This updated classic teaches UNIX and Linux developers how to solve specific problems by processing text data, using two key UNIX utilities--Flex and Bison. Covers key programming techniques, including syntax trees and symbol tables. 300 pp
About the Author
John Levine, founder of Taughannock Networks, writes, speaks, and consults on e-mail, the Internet, and other computer topics. He has written over 20 technical books, and is the co-author of O'Reilly's lex & yacc, 2nd Edition and qmail. He's also deeply involved in Internet e-mail in general and spam issues in particular as co-chair of the Internet Research Task Force's Anti-Spam Research Group (http://asrg.sp.am ) and a board member of the Coalition Against Unsolicited Commercial E-mail (http://www.cauce.org.)He lives and works in the tiny village of Trumansburg NY (http://www.trumansburg.ny.us) where he reports that being the municipal sewer commissioner was a much cleaner job than dealing with spammers.
Table of Contents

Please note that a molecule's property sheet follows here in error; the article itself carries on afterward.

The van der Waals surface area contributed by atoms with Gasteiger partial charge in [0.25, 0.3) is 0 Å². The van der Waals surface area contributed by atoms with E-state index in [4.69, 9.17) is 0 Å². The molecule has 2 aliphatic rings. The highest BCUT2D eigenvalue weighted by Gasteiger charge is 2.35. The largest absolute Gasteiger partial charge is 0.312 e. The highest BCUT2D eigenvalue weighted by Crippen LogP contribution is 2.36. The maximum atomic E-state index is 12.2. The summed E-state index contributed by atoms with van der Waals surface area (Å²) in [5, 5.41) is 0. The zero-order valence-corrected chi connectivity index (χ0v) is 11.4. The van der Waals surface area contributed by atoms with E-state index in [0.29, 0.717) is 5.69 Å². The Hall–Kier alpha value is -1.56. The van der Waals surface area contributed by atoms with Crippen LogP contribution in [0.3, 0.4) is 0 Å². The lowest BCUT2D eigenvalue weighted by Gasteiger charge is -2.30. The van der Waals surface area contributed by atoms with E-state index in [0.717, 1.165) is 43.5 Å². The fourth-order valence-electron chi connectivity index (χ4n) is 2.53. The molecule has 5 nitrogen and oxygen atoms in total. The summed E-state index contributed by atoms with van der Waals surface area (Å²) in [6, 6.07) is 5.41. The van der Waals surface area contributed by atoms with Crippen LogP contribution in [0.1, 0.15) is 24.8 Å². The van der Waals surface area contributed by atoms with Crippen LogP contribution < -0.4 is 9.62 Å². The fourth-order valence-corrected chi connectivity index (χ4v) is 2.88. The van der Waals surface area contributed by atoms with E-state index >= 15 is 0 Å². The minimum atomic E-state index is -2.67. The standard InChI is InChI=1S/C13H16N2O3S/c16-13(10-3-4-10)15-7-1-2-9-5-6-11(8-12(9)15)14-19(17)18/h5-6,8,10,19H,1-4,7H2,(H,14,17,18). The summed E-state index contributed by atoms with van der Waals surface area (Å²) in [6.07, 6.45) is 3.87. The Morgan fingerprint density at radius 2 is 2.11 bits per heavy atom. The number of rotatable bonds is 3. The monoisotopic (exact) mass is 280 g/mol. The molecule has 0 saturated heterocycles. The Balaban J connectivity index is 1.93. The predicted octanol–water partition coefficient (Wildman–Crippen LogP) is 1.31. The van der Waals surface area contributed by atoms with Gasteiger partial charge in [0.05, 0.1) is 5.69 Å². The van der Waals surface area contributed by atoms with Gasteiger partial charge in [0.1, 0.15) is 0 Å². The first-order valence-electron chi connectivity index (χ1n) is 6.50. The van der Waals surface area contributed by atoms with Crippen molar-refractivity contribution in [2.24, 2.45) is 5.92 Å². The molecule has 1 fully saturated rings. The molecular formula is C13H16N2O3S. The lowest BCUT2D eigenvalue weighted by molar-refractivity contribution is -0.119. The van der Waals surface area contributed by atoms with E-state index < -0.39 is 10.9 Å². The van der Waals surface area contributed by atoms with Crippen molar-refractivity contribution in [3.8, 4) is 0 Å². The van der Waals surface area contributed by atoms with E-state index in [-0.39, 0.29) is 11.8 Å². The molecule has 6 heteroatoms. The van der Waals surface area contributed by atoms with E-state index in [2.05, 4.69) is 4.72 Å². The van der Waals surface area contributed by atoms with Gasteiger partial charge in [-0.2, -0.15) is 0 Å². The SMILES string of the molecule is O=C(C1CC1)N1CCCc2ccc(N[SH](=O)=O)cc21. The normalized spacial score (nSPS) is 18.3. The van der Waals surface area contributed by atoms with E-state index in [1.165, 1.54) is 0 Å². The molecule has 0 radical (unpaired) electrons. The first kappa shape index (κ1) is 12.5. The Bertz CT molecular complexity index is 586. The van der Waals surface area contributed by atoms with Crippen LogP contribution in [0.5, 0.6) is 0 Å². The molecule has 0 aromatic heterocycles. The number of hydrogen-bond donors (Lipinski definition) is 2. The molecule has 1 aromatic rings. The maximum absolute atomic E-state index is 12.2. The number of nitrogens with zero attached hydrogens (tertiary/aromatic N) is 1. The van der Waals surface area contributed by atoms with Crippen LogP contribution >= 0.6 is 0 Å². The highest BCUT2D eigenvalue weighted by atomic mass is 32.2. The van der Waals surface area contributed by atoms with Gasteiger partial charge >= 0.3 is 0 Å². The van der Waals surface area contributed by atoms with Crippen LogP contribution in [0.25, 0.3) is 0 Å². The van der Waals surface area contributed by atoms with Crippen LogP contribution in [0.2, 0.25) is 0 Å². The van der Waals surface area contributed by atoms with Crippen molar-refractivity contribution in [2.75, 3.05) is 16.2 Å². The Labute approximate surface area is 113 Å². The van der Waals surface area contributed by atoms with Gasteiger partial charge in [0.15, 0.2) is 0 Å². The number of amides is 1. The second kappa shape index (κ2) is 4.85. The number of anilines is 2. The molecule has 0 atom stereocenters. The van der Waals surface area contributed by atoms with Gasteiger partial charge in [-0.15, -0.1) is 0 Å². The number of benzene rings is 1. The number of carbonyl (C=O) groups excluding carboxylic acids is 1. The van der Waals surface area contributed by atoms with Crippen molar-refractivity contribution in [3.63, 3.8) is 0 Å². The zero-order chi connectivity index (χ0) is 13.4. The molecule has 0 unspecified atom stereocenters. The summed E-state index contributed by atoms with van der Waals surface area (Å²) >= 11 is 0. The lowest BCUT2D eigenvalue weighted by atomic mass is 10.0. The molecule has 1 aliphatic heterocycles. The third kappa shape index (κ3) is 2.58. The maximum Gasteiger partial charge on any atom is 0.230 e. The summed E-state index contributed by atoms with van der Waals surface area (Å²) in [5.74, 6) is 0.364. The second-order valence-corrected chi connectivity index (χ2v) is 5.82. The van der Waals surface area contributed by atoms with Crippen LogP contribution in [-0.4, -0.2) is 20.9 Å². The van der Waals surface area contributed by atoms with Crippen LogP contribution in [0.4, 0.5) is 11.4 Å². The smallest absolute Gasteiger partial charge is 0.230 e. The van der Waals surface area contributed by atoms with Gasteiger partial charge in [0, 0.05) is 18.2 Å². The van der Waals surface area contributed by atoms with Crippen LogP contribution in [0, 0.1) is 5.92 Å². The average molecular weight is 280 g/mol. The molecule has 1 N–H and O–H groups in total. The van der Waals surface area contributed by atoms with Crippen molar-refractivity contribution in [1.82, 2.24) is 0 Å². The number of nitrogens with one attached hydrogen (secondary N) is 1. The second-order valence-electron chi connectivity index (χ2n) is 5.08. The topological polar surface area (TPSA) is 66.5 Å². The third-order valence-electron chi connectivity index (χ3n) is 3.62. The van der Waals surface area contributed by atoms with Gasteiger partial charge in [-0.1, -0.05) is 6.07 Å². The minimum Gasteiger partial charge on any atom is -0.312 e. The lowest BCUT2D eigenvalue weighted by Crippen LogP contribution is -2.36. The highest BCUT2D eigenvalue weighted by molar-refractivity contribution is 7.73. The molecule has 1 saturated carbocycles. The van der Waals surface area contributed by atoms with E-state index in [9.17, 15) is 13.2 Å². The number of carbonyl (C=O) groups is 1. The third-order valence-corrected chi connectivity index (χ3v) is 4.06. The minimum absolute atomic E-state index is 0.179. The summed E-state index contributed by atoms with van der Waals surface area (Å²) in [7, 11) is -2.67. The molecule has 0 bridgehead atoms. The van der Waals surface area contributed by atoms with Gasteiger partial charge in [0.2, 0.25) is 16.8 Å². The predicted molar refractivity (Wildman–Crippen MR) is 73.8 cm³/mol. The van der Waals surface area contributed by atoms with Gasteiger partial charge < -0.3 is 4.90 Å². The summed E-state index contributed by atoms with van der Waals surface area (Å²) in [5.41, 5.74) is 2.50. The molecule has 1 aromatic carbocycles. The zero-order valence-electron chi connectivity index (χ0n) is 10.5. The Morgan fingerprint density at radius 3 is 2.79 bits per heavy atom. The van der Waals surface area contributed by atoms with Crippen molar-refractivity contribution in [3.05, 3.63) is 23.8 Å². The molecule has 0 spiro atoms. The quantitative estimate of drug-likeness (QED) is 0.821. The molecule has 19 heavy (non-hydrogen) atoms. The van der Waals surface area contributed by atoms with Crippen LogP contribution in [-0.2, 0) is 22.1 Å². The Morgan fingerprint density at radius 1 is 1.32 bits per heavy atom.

Preface; Scope of This Book; Conventions Used in This Book; Getting Flex and Bison; This Book's Example Files; Using Code Examples; Safari® Books Online; How to Contact Us; Acknowledgments; Chapter 1: Introducing Flex and Bison; 1.1 Lexical Analysis and Parsing; 1.2 Regular Expressions and Scanning; 1.3 Grammars and Parsing; 1.4 Ambiguous Grammars: Not Quite; 1.5 Adding a Few More Rules; 1.6 Flex and Bison vs. Handwritten Scanners and Parsers; 1.7 Exercises; Chapter 2: Using Flex; 2.1 Regular Expressions; 2.2 File I/O in Flex Scanners; 2.3 Reading Several Files; 2.4 The I/O Structure of a Flex Scanner; 2.5 Start States and Nested Input Files; 2.6 Symbol Tables and a Concordance Generator; 2.7 C Language Cross-Reference; 2.8 Exercises; Chapter 3: Using Bison; 3.1 How a Bison Parser Matches Its Input; 3.2 Shift/Reduce Parsing; 3.3 A Bison Parser; 3.4 Abstract Syntax Trees; 3.5 An Improved Calculator That Creates ASTs; 3.6 Shift/Reduce Conflicts and Operator Precedence; 3.7 An Advanced Calculator; 3.8 Using the Advanced Calculator; 3.9 Exercises; Chapter 4: Parsing SQL; 4.1 A Quick Overview of SQL; 4.2 Manipulating Relations; 4.3 Three Ways to Use SQL; 4.4 SQL to RPN; 4.5 The Lexer; 4.6 The Parser; 4.7 The Makefile for the SQL Parser; 4.8 Exercises; Chapter 5: A Reference for Flex Specifications; 5.1 Structure of a Flex Specification; 5.2 BEGIN; 5.3 C++ Scanners; 5.4 Context Sensitivity; 5.5 Definitions (Substitutions); 5.6 ECHO; 5.7 Input Management; 5.8 Flex Library; 5.9 Interactive and Batch Scanners; 5.10 Line Numbers and yylineno; 5.11 Literal Block; 5.12 Multiple Lexers in One Program; 5.13 Options When Building a Scanner; 5.14 Portability of Flex Lexers; 5.15 Reentrant Scanners; 5.16 Regular Expression Syntax; 5.17 REJECT; 5.18 Returning Values from yylex(); 5.19 Start States; 5.20 unput(); 5.21 yyinput() yyunput(); 5.22 yyleng; 5.23 yyless(); 5.24 yylex() and YY_DECL; 5.25 yymore(); 5.26 yyrestart(); 5.27 yy_scan_string and yy_scan_buffer; 5.28 YY_USER_ACTION; 5.29 yywrap(); Chapter 6: A Reference for Bison Specifications; 6.1 Structure of a Bison Grammar; 6.2 Actions; 6.3 Ambiguity and Conflicts; 6.4 Bugs in Bison Programs; 6.5 C++ Parsers; 6.6 %code Blocks; 6.7 End Marker; 6.8 Error Token and Error Recovery; 6.9 Inherited Attributes ($0); 6.10 %initial-action; 6.11 Lexical Feedback; 6.12 Literal Block; 6.13 Literal Tokens; 6.14 Locations; 6.15 %parse-param; 6.16 Portability of Bison Parsers; 6.17 Precedence and Associativity Declarations; 6.18 Recursive Rules; 6.19 Rules; 6.20 Special Characters; 6.21 %start Declaration; 6.22 Symbol Values; 6.23 Tokens; 6.24 Variant and Multiple Grammars; 6.25 Multiple Parsers; 6.26 y.output Files; 6.27 Bison Library; 6.28 YYABORT; 6.29 YYACCEPT; 6.30 YYBACKUP; 6.31 yyclearin; 6.32 yydebug and YYDEBUG; 6.33 yyerrok; 6.34 YYERROR; 6.35 yyerror(); 6.36 yyparse(); 6.37 YYRECOVERING(); Chapter 7: Ambiguities and Conflicts; 7.1 The Pointer Model and Conflicts; 7.2 Kinds of Conflicts; 7.3 Parser States; 7.4 Contents of name.output; 7.5 Reduce/Reduce Conflicts; 7.6 Shift/Reduce Conflicts; 7.7 Review of Conflicts in name.output; 7.8 Common Examples of Conflicts; 7.9 How Do You Fix the Conflict?; 7.10 Summary; 7.11 Exercises; Chapter 8: Error Reporting and Recovery; 8.1 Error Reporting; 8.2 Locations; 8.3 Error Recovery; 8.4 Bison Error Recovery; 8.5 Compiler Error Recovery; 8.6 Exercises; Chapter 9: Advanced Flex and Bison; 9.1 Pure Scanners and Parsers; 9.2 GLR Parsing; 9.3 C++ Parsers; 9.4 Exercises; SQL Parser Grammar and Cross-Reference; Glossary; Colophon;